|Jewish Museum, Casablanca
|King Mohamed V with a Local Rabbi
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"There are no Jews in Morocco, only Moroccans," replied King Mohammed V to the German representative
who demanded a list of Jewish residents during World War II. His reply reflected the fact that Jews and
Muslims have lived together in Morocco for more than a millennium, and the Jews were residents of the land
for seven centuries or more before the coming of the Arabs. Many strands of history and culture have gone
into the making of Morocco's people during the past three thousand years. Waves of settlers joined the
native Berber tribes: Phoenicians in the 9th century BCE; Jews, Romans in the 1st century CE; and Arabs in
the 7th century. During the later Middle Ages, other Muslim and Jewish immigrants came from the east and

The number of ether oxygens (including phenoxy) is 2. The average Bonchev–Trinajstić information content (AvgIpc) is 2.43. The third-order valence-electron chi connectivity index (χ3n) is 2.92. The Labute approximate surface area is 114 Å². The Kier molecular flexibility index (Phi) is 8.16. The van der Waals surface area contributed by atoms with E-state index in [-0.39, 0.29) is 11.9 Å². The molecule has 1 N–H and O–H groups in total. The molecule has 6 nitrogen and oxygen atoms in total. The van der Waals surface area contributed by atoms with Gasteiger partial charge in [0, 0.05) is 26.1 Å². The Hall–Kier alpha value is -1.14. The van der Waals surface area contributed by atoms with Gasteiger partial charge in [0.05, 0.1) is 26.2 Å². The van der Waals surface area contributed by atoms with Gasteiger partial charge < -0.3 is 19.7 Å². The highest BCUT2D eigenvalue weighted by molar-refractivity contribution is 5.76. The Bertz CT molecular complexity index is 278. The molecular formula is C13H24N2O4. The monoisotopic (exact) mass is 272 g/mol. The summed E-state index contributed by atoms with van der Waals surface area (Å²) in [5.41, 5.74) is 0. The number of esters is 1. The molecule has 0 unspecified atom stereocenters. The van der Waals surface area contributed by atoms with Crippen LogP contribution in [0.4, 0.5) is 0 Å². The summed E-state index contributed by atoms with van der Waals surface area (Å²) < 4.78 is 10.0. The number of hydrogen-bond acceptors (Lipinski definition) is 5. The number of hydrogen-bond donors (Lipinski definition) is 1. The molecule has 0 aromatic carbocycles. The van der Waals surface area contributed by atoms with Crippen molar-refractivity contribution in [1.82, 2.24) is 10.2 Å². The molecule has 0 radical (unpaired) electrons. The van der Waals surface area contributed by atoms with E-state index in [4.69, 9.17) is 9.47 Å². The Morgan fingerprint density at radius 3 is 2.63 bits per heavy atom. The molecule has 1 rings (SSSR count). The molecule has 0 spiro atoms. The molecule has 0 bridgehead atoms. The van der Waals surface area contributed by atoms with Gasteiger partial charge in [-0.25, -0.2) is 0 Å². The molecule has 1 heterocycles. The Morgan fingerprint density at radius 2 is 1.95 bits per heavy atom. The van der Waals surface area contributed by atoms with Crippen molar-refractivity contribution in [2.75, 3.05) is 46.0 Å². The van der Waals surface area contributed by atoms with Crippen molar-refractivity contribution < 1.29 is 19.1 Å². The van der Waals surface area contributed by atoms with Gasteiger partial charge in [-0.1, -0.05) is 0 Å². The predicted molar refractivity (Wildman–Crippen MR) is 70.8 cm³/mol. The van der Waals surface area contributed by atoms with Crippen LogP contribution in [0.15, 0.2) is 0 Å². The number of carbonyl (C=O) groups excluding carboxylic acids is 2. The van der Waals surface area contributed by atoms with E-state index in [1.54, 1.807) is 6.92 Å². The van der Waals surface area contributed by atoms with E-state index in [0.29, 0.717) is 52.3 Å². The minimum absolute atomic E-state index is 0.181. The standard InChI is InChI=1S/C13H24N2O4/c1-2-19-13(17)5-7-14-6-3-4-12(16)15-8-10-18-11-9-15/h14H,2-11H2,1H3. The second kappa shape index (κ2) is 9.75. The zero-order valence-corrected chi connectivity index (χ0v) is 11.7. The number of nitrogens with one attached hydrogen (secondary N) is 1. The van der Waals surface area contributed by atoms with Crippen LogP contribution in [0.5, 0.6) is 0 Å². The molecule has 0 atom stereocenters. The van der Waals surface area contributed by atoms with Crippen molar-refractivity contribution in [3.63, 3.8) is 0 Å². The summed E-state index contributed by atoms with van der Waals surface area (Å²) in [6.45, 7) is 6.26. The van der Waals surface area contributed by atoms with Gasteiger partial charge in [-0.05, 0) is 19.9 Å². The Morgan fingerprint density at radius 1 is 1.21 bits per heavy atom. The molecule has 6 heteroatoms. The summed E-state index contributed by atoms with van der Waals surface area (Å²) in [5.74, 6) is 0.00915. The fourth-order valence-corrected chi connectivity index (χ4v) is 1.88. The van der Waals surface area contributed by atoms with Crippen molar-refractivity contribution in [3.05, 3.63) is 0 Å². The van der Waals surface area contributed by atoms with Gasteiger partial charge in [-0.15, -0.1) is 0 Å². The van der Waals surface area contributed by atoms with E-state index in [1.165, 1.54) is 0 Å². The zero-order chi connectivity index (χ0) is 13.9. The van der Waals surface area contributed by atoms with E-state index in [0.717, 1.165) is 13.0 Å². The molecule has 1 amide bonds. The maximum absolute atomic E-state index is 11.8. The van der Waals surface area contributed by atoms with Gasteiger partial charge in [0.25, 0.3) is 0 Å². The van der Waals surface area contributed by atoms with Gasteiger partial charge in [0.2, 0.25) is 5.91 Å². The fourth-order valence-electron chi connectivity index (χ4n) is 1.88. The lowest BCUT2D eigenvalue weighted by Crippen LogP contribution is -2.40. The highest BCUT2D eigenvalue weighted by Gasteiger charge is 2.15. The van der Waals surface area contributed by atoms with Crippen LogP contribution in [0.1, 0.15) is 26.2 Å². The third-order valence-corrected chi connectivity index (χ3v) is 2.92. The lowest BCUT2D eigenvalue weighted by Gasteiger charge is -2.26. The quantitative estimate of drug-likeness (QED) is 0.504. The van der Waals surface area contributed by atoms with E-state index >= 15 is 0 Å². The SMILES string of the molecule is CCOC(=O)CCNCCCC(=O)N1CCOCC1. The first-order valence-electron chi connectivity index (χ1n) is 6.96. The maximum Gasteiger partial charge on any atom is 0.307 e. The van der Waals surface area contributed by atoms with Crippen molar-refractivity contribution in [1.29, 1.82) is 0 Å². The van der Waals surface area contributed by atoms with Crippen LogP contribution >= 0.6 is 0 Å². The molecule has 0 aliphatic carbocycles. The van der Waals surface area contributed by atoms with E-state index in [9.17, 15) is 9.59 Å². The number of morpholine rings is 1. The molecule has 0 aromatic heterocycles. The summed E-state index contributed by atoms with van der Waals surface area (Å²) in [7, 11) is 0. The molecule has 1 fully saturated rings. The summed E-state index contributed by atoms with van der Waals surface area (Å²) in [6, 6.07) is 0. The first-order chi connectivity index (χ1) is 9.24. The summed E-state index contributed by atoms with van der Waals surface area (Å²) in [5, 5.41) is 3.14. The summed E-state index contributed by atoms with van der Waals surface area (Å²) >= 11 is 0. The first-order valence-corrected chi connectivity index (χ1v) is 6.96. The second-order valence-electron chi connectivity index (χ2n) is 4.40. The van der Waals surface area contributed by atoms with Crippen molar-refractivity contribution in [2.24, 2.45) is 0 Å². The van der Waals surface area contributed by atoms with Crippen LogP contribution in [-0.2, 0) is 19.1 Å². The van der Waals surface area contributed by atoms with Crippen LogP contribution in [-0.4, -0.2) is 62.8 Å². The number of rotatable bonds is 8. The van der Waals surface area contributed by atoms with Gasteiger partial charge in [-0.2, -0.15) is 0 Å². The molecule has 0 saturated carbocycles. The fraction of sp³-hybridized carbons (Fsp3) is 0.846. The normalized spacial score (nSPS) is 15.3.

from the Iberian Peninsula, especially following the expulsions from Spain in 1492 and 1609.
Together, Muslims and Jews forged a common spiritual culture and an artistic culture that reflects the
dominant aesthetics of Islamic art. Muslim and Jewish artists have worked for patrons of both religious
groups, and both groups share folk and religious practices such as the wearing of amulets and the
veneration of the graves of saintly individuals. For centuries, Jews lived under Muslim rule as dhimmi, a
protected minority with communal self-rule. They gained equal civil rights in 1956, when Morocco ended four
decades of Spanish and French colonial rule and became an independent state.
Today, some four to five thousand Jews remain in Morocco, while the rest have left, most of them during the
1950s and '60s, bound for Israel, France, Canada, and other countries. What binds the entire community
together are their common religious practices and customs, frequent visits to Morocco, and loyalty to the
country and its king.
|Morocco For Groups: Casablanca, Rabat, Marrakech, Fez, Tangier, Essaouira, Agadir, and more